The human figures in this painting are small and minimally drawn, almost stick figures. In larger representations of the human figure, men’s bodies are clearly indicated by sharp, almost stick figure angular strokes of paint, and women’s bodies are indicated by softer curved strokes. In more abstract paintings, rather than human bodies, the simplified version of those symbols, such as plain straight lines, can represent emotions thought of as ‘masculine,’ such as aggression. Unadorned curved lines can represent emotions that are thought of as feminine, such as softness. Calligraphy formed a key conceptual and practical base for Expressionism in Western art. Ancient global symbols from indigenous art provided links between East and West for better understanding of one another’s art.
“The leading figure of American abstract expressionism, Franz Kline’s black… lines have a quality quite similar to calligraphy. His vigor of strokes is as powerful as thunderbolts. Franz Kline’s works are good reference to the juncture of Orient and Western arts. Those Westerners who like his works will easily understand Chinese calligraphy.” ~ Gu Gan, The Three Steps of Modern Calligraphy, p.127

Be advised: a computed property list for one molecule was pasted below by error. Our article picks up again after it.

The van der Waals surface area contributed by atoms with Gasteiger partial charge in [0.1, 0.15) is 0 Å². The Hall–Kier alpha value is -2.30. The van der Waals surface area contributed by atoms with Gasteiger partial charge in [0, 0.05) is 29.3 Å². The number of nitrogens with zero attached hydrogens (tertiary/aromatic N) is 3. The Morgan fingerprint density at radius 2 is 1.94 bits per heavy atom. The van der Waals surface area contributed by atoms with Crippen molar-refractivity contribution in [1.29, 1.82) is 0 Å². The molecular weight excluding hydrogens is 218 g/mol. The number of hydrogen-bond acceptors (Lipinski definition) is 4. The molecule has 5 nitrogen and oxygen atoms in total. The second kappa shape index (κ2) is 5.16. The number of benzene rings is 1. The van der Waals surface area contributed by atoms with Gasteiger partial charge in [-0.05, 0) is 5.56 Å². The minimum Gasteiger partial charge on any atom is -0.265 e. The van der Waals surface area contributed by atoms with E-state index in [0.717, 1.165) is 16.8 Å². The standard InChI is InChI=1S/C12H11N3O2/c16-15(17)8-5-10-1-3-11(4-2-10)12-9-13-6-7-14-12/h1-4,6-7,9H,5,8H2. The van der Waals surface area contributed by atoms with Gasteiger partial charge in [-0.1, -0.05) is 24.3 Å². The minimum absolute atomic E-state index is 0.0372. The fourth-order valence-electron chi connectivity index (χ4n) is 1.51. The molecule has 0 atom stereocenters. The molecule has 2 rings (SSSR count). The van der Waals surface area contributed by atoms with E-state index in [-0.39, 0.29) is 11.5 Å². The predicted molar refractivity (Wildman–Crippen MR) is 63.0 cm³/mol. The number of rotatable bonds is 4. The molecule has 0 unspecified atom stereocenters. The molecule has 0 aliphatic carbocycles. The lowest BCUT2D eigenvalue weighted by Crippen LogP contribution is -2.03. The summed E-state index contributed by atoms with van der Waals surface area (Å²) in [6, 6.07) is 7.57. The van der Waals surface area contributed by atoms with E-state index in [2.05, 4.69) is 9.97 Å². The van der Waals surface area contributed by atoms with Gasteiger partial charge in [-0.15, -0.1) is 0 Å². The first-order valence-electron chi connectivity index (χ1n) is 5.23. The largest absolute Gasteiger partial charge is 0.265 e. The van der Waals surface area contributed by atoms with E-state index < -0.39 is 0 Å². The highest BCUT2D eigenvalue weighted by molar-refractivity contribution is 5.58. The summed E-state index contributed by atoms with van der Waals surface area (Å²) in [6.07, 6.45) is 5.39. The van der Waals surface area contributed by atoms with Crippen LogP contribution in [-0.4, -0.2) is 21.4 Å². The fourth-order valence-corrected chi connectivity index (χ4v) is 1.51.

Another important artist to forge a strong East-West link was the Russian artist Wassily Kandinsky. Gu Gan cites his work as key to a Westerner’s understanding of Eastern art because Kandinsky included spiritual elements in his works and described his symbolism in his book, Dots, Lines and Planes. Kandinsky’s belief in an inner spirit of symbols coincides with Eastern theories of symbols.
“The theoretical study of dots, lines and planes, represented by Kandinsky is so profound that we Easterners who have been proud of our ‘kingdom of lines in picture,’ have to look at it with new eyes. Kandinsky analyzed not only dots, lines and planes in view of modern science (mathematics, mechanics, optics, etc.) but also their ‘inner spirit’ and ‘inner acoustics.’’ ~ Gu Gan, The Three Steps of Modern Calligraphy, p.122
Gu Gan lists three steps to modern calligraphy: knowledge of the skills, connection of paint strokes with feelings, and grasp of the inspirational essence.